If I was sued by a debt buyer who purchased old credit card debt, what can happen to my savings and checking accounts?

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If I was sued by a debt buyer who purchased old credit card debt, what can happen to my savings and checking accounts?

I am sole owner of both. Can I protect my accounts by adding a relative, my brother or sister to the accounts as joint owner? I am currently collecting unemployment and paychecks from occasional temporary work assignments?

Asked on November 13, 2011 under Bankruptcy Law, Texas

Answers:

M.D., Member, California and New York Bar / FreeAdvice Contributing Attorney

Answered 10 years ago | Contributor

If your creditor is successful in obtaining a judgement in court, then all of your "non-exempt" assets are at risk. In your situation, this appears to be your bank accounts. This is true whether the accounts are solely in your name or if they are joint accounts (your name plus someone's name). So any income you receive should not be put in your name.

That having been said, unemployment benefits are "non-exempt". This means that they cannot be seized by creditors. At least in theory. What could happen however, is that your bank account is "frozen" by a creditor and then you would have to demonstrate that the funds in the account were from unemployment. At that point the funds would be released. If, however, you don't do this within the specified time allowed, even though the funds are otherwise exempt, they can be released and paid over to your creditor. Again, the better course of action would not be to put those funds into a bank account with your name on it.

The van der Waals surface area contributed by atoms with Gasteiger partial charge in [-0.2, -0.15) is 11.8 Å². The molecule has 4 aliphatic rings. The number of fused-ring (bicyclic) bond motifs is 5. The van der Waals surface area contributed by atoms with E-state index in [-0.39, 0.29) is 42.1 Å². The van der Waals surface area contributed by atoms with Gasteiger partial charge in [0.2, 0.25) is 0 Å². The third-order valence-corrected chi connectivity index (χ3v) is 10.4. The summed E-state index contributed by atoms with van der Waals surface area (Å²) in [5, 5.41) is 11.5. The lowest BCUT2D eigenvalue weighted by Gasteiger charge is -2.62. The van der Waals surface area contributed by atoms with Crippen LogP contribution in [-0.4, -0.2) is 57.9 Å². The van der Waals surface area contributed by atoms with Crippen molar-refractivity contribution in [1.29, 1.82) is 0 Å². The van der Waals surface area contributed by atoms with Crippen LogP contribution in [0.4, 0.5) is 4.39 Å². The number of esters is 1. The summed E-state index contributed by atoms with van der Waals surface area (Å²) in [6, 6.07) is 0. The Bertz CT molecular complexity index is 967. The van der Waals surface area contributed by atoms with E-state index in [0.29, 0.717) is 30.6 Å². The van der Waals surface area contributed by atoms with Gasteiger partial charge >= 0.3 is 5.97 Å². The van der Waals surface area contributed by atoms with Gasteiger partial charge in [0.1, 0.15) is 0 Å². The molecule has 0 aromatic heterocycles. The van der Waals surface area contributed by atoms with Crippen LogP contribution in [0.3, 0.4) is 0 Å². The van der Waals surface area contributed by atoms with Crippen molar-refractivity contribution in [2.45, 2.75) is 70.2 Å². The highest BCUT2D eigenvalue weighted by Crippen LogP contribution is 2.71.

You should be aware, that if your creditor sues you in court, you must be notified of the proceedings beforehand. You could then close your accounts at that time. However, you should be further aware that certain unscrupulous collection agents fail to give the proper legally required notice and obtain a judgment without the debtor present in court. If that's the case, you can fight such a judgment. However, in the meantime your assets are at risk. So once again, keep them out of your name to play it safe.


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